Some features:
  • Page Level Time Chart – gives you a visual representation of the web page’s performance
  • Errors Log Summary – notifies you of any HTTP errors encountered.


  • HttpWatch from HttpWatch official website


  • HttpWatch Features Summary
4. WebCollect


WebCollect is a simple web content capture tool. It allows you to take and save screenshots easily (great tool for design mock-ups and presentation). It also has an eyedropper tool which allows you to sample colors from a web page to extract their color values (in RGB, Dec, and Hex).

Some features:
  • Copy full screen – enabling you to copy a web page without having to crop or resize the image
  • Capture Rectangle Area – which allows you to copy just parts of a web page.
  • Support for most digital image file types such as JPG, PNG, and GIF.


  • WebCollect Toolbar 3.2 from CNET
5. Fiddler2


Fiddler2 is a web debugging proxy add-on whichs logs HTTP(S) traffic data. It’s very robust in features and is customizable to your needs.

Some features:
  • Session Inspector – which also provides you with headers and web forms data.
  • Set break-points – so that you can experiment with inbound/outbound data.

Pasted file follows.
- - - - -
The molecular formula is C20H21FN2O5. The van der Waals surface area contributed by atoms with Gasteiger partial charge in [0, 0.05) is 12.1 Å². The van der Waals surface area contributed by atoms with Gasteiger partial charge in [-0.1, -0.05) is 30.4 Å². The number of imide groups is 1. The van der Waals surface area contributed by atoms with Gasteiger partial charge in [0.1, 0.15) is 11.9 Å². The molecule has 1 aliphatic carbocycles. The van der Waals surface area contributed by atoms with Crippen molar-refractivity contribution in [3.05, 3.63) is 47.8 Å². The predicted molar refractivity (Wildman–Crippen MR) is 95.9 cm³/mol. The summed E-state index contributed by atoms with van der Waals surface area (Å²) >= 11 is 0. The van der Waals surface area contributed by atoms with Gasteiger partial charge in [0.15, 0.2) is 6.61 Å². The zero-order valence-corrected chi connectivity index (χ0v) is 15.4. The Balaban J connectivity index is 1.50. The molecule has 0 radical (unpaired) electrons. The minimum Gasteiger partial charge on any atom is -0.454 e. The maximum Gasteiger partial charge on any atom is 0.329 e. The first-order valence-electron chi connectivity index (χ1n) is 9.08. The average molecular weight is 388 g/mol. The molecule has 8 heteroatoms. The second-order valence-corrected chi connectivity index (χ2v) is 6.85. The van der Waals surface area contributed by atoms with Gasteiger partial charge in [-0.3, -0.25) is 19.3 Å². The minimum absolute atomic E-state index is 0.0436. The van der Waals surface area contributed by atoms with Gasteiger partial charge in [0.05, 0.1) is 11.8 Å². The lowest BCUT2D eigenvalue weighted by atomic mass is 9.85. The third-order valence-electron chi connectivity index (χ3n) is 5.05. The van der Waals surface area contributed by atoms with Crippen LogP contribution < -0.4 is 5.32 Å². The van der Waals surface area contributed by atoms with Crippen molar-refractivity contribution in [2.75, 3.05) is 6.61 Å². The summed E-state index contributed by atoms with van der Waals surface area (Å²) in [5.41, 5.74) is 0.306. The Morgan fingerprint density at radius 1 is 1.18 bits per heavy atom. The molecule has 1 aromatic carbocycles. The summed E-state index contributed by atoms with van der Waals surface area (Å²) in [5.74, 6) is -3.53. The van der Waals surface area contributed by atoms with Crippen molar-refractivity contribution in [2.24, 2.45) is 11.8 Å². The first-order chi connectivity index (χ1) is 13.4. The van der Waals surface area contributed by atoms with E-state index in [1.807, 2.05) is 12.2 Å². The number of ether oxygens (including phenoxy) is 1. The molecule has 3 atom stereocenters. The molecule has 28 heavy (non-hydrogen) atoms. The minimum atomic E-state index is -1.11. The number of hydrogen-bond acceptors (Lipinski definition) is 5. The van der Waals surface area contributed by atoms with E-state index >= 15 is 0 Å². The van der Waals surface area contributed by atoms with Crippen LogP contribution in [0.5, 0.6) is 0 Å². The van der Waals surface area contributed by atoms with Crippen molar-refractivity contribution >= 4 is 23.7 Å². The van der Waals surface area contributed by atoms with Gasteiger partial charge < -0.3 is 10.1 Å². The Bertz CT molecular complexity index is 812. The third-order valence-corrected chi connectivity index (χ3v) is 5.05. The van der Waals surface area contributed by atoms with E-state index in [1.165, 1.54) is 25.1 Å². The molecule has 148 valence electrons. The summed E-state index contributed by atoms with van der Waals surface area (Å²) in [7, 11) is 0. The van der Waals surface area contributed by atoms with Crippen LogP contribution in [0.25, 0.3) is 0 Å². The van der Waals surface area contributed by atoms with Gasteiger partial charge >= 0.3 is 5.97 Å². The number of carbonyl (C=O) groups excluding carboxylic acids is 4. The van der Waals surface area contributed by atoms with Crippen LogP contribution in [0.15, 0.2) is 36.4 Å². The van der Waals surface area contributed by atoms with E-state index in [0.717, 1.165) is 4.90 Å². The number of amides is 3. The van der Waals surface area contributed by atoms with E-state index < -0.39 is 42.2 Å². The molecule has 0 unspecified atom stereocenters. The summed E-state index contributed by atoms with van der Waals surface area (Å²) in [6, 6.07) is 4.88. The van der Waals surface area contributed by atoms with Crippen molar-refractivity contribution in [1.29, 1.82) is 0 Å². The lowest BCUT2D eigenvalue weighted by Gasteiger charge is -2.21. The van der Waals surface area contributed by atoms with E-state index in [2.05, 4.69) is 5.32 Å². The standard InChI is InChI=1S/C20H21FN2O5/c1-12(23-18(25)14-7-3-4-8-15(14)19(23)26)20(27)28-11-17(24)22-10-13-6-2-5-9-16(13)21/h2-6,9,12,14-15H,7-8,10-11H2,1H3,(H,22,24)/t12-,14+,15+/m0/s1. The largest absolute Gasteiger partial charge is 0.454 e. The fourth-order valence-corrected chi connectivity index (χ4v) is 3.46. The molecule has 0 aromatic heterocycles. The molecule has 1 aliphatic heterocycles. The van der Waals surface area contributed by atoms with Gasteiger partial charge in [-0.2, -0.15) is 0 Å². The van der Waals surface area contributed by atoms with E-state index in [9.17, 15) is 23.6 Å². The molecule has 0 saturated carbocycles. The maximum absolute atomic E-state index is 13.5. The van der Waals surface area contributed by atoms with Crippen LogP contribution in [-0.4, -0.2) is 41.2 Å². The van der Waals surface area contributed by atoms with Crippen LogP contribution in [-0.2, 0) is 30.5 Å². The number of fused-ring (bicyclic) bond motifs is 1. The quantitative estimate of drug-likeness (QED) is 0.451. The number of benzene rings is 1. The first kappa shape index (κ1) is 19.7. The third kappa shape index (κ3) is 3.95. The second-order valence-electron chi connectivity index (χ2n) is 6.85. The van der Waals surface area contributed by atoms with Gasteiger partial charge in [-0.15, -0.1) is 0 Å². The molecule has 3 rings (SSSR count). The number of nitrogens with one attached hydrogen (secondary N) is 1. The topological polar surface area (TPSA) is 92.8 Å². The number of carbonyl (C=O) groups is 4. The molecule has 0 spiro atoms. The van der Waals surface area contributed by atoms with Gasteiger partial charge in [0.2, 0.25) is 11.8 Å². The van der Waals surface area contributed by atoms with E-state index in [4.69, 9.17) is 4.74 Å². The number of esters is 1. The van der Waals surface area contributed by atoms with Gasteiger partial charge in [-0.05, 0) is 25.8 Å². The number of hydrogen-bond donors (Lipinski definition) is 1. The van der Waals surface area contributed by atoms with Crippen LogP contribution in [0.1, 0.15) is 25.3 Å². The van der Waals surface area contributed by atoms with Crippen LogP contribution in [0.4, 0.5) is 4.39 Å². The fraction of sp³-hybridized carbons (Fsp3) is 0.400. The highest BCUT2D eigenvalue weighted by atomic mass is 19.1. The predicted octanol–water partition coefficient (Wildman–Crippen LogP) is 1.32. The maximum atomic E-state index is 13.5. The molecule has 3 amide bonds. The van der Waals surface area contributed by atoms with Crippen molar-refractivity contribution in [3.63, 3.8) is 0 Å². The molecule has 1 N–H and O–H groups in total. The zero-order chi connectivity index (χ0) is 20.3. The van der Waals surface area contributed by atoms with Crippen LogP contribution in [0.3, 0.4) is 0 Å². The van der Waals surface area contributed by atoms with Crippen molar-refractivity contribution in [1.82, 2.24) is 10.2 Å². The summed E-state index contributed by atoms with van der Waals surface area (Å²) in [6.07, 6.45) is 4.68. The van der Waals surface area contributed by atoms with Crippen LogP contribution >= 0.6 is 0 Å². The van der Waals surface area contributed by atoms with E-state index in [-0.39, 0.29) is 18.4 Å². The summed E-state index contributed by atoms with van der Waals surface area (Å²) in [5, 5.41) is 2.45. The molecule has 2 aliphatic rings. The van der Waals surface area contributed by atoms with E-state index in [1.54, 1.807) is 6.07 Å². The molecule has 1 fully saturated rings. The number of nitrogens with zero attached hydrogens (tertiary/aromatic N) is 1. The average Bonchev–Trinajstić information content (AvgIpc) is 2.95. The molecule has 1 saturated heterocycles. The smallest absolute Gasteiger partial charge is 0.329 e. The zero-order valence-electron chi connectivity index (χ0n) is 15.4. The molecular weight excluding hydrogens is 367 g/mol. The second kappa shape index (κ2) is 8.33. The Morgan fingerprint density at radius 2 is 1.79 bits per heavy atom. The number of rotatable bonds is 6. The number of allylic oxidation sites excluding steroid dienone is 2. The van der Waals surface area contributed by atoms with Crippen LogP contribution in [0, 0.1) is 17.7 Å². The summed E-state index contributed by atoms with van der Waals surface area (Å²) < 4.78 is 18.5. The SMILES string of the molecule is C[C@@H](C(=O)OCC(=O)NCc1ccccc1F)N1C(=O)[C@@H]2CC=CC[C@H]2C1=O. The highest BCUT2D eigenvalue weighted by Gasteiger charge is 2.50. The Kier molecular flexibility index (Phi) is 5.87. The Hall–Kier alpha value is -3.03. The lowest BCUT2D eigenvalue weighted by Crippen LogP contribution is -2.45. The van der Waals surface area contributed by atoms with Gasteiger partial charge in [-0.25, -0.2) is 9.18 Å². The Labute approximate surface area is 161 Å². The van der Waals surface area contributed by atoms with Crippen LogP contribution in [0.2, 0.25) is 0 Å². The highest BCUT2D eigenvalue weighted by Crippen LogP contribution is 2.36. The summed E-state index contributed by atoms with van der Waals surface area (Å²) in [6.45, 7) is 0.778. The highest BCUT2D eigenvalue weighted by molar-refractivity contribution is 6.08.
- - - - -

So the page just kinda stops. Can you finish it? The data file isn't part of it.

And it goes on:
• Performance Statistics – including world-wide estimated download times
Related resources:

"Performance Tuning with Fiddler" on MSDN.
FiddlerScript Editor – allows you to edit script rules on fiddler.


Fiddler2 from offical website
Microsoft .NET framework


6. Web Development Helper


The Web Developer Helper is an IE extension targeted towards ASP.NET and JavaScript/Ajax Developers. It has a special set of tools for ASP.NET development.

Photoshop Droplets and ImageMagick: Tools for batch image processing

March 18th, 2009 No comments

photo You have a picture of a stuffed penguin. It’s not just any stuffed penguin, though. It’s the  latest and greatest in stuffed penguin technology, the hot item that everyone will want under their Christmas trees this year. You’ll make a fortune with this penguin, if only you can start selling it online in time for the holidays. “But wait!”, you say. “I can’t just put this picture on the Internet looking like that! It’s too big! It needs a border! It needs a drop shadow! What shall I ever do?”